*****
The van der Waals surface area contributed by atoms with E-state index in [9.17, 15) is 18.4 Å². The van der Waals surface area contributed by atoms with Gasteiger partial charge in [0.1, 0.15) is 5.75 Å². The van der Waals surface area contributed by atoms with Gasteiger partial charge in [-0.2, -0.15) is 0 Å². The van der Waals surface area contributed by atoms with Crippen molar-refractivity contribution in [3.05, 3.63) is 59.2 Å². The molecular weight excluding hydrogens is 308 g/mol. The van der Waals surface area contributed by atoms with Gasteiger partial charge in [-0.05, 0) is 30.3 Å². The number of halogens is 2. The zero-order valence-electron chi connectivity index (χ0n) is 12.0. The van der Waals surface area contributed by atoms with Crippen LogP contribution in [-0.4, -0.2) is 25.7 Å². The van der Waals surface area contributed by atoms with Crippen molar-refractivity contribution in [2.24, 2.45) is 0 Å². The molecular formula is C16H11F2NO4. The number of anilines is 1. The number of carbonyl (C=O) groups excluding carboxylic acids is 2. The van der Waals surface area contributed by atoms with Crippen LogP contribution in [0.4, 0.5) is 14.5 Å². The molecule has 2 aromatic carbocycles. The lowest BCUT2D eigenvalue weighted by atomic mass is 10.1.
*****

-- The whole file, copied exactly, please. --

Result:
The van der Waals surface area contributed by atoms with E-state index in [9.17, 15) is 18.4 Å². The van der Waals surface area contributed by atoms with Gasteiger partial charge in [0.1, 0.15) is 5.75 Å². The van der Waals surface area contributed by atoms with Gasteiger partial charge in [-0.2, -0.15) is 0 Å². The van der Waals surface area contributed by atoms with Crippen molar-refractivity contribution in [3.05, 3.63) is 59.2 Å². The molecular weight excluding hydrogens is 308 g/mol. The van der Waals surface area contributed by atoms with Gasteiger partial charge in [-0.05, 0) is 30.3 Å². The number of halogens is 2. The zero-order valence-electron chi connectivity index (χ0n) is 12.0. The van der Waals surface area contributed by atoms with Crippen LogP contribution in [-0.4, -0.2) is 25.7 Å². The van der Waals surface area contributed by atoms with Crippen molar-refractivity contribution in [2.24, 2.45) is 0 Å². The molecular formula is C16H11F2NO4. The number of anilines is 1. The number of carbonyl (C=O) groups excluding carboxylic acids is 2. The van der Waals surface area contributed by atoms with Crippen LogP contribution in [0.4, 0.5) is 14.5 Å². The molecule has 2 aromatic carbocycles. The lowest BCUT2D eigenvalue weighted by atomic mass is 10.1.